In the distant 80s the scientist in the field of AI, Hans Moravec, enunciated a paradox: what is easy for humans is difficult for machines.
He spoke of visual and auditory understanding, and it is easy to imagine how right he was considering the machines of the time.
Things have changed a lot since then. AI systems today are much more capable of understanding everything they see or hear. And these are just two of the many parameters on which artificial intelligence is gaining ground on human beings.
When we think of AI we are always led to think that it is pure automation. It is not true at all. Just to name one: do you think AI can't replace photographers and portraitists? Error. He no longer even needs a real-life model to photograph.
Today artificial intelligence is able to "imagine", that is, it can represent things that did not exist before in reality.
This video shows the results obtained by an AI that has learned to generate photos of people who don't exist. In terms of quality, only a few artists in the world are capable of inventing faces with photographic precision.
GAN, the secret of AI
The ability to "imagine" is one of the characteristics provided by Opposing Generative Network (in English GAN), one of the most explored methods in the field of AI. The GANs are partly inspired by neuroscientific research.
In practice, a GAN puts two entities that learn from each other in “competition”: one learns to generate fakes, the other learns to recognize them.
The more the ability to recognize a fake improves, the better the fake generated (which corrects the defects of the previous ones) improves. It is a formidable learning mechanism discovered by neuroscientists and inherent in the human brain that is called actor-critic model.
The imagination will not long be a privilege of the human mind alone: how can we exploit this capacity acquired by artificial intelligence?
Here is an essay of what is happening thanks to GAN in laboratories all over the world.
Turn night into day
Practical implications of the imagination? Being able to represent a subject in a different way or translate one representation into another. For example this AI imagine what the drawing of a photo might look like, or the color version of a black and white photo.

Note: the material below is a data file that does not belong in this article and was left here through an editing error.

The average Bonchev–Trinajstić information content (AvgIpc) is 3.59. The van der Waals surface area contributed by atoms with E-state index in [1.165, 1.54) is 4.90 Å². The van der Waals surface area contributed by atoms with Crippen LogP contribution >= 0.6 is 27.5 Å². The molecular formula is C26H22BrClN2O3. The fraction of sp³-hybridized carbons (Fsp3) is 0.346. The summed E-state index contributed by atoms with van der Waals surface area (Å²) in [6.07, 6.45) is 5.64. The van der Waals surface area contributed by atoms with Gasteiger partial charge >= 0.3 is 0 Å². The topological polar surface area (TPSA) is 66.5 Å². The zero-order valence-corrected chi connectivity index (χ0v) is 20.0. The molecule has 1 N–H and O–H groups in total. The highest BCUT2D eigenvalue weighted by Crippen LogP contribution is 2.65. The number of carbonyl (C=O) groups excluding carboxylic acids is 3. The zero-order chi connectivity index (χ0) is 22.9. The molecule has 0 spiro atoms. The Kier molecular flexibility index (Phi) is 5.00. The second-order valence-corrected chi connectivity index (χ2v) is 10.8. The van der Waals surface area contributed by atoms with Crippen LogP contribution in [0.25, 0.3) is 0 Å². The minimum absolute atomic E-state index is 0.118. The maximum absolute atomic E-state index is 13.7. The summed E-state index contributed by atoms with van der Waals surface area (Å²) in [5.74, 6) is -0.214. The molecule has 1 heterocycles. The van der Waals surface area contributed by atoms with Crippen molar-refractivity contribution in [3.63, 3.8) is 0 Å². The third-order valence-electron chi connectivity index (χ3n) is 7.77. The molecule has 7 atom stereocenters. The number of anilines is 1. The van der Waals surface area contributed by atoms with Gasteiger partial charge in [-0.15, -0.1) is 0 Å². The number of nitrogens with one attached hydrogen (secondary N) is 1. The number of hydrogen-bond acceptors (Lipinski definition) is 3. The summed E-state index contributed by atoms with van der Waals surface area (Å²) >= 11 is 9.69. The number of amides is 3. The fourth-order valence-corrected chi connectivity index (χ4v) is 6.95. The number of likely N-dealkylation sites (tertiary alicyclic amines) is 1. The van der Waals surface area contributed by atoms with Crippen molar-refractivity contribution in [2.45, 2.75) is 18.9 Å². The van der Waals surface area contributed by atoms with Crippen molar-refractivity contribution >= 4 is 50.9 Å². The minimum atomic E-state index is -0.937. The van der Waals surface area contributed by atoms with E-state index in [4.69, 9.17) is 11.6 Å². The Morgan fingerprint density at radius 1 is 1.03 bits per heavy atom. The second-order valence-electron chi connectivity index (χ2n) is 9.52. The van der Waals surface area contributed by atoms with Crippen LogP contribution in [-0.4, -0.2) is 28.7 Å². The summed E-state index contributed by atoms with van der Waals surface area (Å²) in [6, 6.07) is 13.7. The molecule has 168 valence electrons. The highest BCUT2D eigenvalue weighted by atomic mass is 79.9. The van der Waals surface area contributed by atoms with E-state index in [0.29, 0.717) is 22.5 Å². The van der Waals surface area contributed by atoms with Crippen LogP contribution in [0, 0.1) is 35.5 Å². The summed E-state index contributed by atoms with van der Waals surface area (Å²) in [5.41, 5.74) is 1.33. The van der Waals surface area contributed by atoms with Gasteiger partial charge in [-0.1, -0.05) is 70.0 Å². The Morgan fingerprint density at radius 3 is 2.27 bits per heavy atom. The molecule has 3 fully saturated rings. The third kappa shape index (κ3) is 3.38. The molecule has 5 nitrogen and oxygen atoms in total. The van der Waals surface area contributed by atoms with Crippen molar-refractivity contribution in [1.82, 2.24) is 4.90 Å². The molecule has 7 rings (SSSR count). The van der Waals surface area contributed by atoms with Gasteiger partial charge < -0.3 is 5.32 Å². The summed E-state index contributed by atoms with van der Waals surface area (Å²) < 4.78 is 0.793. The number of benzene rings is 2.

An application of this ability can help us see the world differently, or see beyond what appears visible to us. Take a photo taken at night and turn it into a day photo.
A formidable quality that will be able to assist self-driving cars, allowing them to move precisely even in the dark, in the fog or in other adverse conditions.
These are developments that see (alas, as often happens) the military sector to act as a driving force, with first solutions already developed of AI-assisted night vision devices.
Establish the shape of a person by looking at them dressed
When something is not even visible, the GAN "imagine" (and visually represent) intelligent and ever more precise reconstructions. Let's take the case of the called artificial intelligence BodyNet, able to build a person's build based on a dressed photo of him.
A very useful ability, for example, to design tailored suits without performing manual measurements or body scanners.
See through the walls
Another AI can literally locate and "see" someone even when they are on the other side of a wall. Using a method similar to that of bats, this artificial intelligence interprets a signal (in this case wifi) emitted by a device that bounces off objects.
Discover viruses and antivirus, or disease and medicine
The imaginative skill of AI is not limited to creating images or transforming them. Imagination is the tool that leads us to discover new things, 3d also artificial intelligence is no exception in fields such as computer security or drug development.
Modern cyber security tools include AI that can detect threats in a thousand ways. Researchers have designed a GAN that learns how to generate malicious pieces of code that can hack antivirus. It may seem disturbing, but the good news is that GAN is perfecting the ability to recognize increasingly sophisticated viruses at the same time. This is even more valuable when the "virus" is not a computer, and learning to fight it means developing or finding increasingly effective drugs.
What will all this bring us?
The fourth industrial revolution is not about automation, but about collaboration and the symbiosis between men and machines. GANs are a turning point in the development of artificial intelligence and will help us give real super powers to our mental abilities.
Even if the imagination is not always creativity, it is still a tool that allows us to discover new things: will there ever be something among these that will allow machines to surpass us precisely in creativity?